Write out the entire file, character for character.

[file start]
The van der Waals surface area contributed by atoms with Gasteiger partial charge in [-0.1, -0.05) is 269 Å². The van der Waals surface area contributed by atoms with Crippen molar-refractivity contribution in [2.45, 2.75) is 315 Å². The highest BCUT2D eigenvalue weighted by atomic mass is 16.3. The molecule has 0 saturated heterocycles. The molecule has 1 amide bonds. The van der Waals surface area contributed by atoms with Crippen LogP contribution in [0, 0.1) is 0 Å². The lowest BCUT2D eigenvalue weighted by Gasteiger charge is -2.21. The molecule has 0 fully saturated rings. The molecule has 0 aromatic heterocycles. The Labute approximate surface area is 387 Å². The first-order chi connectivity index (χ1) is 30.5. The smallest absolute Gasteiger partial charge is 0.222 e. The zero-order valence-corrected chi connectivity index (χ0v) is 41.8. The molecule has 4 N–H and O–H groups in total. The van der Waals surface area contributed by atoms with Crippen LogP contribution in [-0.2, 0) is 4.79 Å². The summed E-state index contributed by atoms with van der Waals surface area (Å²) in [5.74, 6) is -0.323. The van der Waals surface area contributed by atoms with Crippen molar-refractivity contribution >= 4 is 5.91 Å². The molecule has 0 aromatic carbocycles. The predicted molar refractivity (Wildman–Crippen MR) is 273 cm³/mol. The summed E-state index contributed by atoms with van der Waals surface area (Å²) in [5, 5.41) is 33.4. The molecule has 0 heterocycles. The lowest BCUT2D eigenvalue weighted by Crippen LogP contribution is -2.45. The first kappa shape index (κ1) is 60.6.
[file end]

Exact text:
The van der Waals surface area contributed by atoms with Gasteiger partial charge in [-0.1, -0.05) is 269 Å². The van der Waals surface area contributed by atoms with Crippen molar-refractivity contribution in [2.45, 2.75) is 315 Å². The highest BCUT2D eigenvalue weighted by atomic mass is 16.3. The molecule has 0 saturated heterocycles. The molecule has 1 amide bonds. The van der Waals surface area contributed by atoms with Crippen LogP contribution in [0, 0.1) is 0 Å². The lowest BCUT2D eigenvalue weighted by Gasteiger charge is -2.21. The molecule has 0 fully saturated rings. The molecule has 0 aromatic heterocycles. The Labute approximate surface area is 387 Å². The first-order chi connectivity index (χ1) is 30.5. The smallest absolute Gasteiger partial charge is 0.222 e. The zero-order valence-corrected chi connectivity index (χ0v) is 41.8. The molecule has 4 N–H and O–H groups in total. The van der Waals surface area contributed by atoms with Crippen LogP contribution in [-0.2, 0) is 4.79 Å². The summed E-state index contributed by atoms with van der Waals surface area (Å²) in [5.74, 6) is -0.323. The van der Waals surface area contributed by atoms with Crippen molar-refractivity contribution >= 4 is 5.91 Å². The molecule has 0 aromatic carbocycles. The predicted molar refractivity (Wildman–Crippen MR) is 273 cm³/mol. The summed E-state index contributed by atoms with van der Waals surface area (Å²) in [5, 5.41) is 33.4. The molecule has 0 heterocycles. The lowest BCUT2D eigenvalue weighted by Crippen LogP contribution is -2.45. The first kappa shape index (κ1) is 60.6.